Understanding Garbage Collection in VB.NET

Garbage collection is the mechanism to releasing memory from unused objects and components of the application. Languages such as C++ do not have any garbage collection system; therefore developers have to manually clean the memory. Java and Visual Basic provides the automatic garbage collection system. But in Java the garbage collection process starts automatically with intimating the user.

In .NET Framework, garbage collector is implemented as a separate thread. This thread will always be running at the back end. Since garbage collector always run at the back end there will be extra overhead for the memory. Therefore garbage collector is given the lowest priority in .NET Framework. In .NET Framework, garbage collection system is based on the Mark and Compact algorithm that involves removing of objects that have gone out of scope and compacts all the remaining objects at the beginning of the address space. The space allotted for the application is also referred to as managed heap. When a new object needs to be instantiated and if there is not enough room in the application’s managed heap, the garbage collection process starts.

Moreover, to optimize the usage of garbage collector in .NET Framework, the collector implements the concept of generations. This concept allows the system to find any freed-up space by looping through younger objects. According to this concept the older an object is the less likely it is to be out of scope during garbage collection. Therefore, it is most likely the developer’s checks the newest objects first and then check the older objects if space is still needed.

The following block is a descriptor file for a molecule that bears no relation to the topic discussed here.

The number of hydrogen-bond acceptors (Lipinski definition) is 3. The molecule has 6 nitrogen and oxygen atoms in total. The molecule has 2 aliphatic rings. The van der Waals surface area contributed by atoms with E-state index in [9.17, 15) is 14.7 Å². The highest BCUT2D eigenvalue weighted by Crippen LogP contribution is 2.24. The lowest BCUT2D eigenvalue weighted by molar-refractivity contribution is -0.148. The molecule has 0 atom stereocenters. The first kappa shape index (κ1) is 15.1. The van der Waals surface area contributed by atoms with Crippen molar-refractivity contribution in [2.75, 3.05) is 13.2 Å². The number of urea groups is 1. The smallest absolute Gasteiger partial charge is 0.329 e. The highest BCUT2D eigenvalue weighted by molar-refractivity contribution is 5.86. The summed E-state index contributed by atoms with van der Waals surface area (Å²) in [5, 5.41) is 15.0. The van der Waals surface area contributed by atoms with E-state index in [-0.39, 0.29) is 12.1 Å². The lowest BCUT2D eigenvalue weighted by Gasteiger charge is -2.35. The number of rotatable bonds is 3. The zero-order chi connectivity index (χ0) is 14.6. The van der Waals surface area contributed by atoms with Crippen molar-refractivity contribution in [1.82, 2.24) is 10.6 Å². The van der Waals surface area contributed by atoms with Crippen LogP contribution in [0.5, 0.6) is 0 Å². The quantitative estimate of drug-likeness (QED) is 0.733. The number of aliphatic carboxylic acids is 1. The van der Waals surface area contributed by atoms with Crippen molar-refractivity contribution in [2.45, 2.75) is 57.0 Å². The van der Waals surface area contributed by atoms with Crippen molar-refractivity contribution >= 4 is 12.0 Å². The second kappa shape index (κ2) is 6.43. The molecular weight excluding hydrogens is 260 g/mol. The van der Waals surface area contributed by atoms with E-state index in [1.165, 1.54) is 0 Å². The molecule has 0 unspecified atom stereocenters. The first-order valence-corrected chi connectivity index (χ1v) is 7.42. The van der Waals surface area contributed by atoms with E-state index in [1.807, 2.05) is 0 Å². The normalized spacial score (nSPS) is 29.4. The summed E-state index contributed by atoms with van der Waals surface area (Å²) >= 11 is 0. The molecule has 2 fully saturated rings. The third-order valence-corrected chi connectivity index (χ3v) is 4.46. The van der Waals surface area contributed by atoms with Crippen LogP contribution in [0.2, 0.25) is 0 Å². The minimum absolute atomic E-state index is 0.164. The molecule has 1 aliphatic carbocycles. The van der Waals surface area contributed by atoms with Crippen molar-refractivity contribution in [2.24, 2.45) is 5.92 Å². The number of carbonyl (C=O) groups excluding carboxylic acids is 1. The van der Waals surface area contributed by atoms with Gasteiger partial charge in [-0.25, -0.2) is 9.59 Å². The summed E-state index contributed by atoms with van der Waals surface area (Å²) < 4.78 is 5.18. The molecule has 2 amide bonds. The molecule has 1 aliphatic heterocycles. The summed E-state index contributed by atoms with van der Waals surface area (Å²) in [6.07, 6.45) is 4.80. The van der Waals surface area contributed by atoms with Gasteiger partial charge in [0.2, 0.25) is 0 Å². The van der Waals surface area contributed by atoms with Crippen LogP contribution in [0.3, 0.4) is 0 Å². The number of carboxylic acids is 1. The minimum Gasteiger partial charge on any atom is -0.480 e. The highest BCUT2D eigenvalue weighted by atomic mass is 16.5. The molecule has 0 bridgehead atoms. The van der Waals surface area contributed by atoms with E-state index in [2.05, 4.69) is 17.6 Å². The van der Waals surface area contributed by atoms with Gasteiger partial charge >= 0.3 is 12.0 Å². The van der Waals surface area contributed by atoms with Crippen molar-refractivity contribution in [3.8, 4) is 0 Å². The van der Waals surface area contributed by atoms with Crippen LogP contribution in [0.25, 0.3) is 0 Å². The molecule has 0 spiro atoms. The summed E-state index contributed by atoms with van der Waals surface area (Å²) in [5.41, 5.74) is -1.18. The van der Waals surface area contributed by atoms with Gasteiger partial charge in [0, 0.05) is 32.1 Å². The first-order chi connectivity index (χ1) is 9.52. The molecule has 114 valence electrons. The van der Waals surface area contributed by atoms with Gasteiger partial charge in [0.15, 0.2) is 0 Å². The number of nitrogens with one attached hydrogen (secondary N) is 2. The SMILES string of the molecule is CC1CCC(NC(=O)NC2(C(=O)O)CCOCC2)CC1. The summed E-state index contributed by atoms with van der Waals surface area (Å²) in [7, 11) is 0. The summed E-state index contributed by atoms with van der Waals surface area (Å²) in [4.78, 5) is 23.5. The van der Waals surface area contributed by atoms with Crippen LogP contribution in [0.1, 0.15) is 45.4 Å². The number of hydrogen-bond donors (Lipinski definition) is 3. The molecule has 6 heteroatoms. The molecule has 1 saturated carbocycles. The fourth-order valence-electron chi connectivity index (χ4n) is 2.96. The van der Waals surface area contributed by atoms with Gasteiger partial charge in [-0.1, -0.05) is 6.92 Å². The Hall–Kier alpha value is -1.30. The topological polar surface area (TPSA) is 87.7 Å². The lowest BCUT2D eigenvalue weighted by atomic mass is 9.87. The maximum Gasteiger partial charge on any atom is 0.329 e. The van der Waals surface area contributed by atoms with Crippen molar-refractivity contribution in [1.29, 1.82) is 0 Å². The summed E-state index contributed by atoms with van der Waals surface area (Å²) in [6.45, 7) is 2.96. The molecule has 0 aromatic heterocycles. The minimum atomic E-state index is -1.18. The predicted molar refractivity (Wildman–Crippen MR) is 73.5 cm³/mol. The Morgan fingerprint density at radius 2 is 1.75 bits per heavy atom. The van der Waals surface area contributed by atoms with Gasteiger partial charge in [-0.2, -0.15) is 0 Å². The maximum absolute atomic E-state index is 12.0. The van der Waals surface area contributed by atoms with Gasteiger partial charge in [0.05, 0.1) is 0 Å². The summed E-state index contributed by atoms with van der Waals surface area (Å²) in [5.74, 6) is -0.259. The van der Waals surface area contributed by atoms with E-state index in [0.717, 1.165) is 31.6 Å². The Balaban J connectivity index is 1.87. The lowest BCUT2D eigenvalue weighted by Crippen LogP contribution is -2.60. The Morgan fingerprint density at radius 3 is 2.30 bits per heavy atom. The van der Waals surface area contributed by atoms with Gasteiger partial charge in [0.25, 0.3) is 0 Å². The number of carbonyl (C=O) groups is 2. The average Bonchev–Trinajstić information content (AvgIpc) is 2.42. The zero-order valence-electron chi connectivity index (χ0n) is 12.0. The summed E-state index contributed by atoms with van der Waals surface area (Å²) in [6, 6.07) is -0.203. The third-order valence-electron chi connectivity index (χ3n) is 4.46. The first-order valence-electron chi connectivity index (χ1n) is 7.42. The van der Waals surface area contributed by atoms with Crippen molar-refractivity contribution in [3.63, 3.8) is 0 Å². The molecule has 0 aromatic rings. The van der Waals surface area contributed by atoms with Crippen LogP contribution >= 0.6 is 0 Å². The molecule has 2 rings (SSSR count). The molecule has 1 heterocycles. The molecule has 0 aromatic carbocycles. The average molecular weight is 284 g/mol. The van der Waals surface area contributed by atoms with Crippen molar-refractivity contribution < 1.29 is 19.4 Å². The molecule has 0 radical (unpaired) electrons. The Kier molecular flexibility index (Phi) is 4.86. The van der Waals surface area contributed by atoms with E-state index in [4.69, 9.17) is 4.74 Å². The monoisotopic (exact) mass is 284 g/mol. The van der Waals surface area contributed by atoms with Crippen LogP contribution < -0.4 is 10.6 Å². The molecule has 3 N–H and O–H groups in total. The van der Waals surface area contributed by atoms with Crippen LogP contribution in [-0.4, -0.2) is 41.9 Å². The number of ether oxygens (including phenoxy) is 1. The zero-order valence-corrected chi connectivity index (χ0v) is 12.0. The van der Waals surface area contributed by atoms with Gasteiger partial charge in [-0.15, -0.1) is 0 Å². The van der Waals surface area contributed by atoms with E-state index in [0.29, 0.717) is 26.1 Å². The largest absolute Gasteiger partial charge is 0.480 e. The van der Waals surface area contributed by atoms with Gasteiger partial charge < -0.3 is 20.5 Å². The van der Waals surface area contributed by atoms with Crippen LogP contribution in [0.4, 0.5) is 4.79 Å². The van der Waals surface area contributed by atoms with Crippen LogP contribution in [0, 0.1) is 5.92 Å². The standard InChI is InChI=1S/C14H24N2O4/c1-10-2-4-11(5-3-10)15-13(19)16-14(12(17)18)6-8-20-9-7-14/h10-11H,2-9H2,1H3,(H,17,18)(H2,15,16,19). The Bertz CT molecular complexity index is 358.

There are three generations that the garbage collector in .NET Framework supports. They are Generation 0, Generation 1, and Generation 2. The Generation 0 will be smaller in size, Generation 1 will be medium, and Generation 2 will be larger in size. The objects in Generation 0 are objects that have been created since the last garbage collection, objects in Generation 1 are objects that still remain after one garbage collection, and objects in Generation 2 are objects that are still in scope after multiple garbage collections. Thus garbage collection in .NET Framework uses the Mark and Compact algorithm and generation technology to efficiently work with applications.

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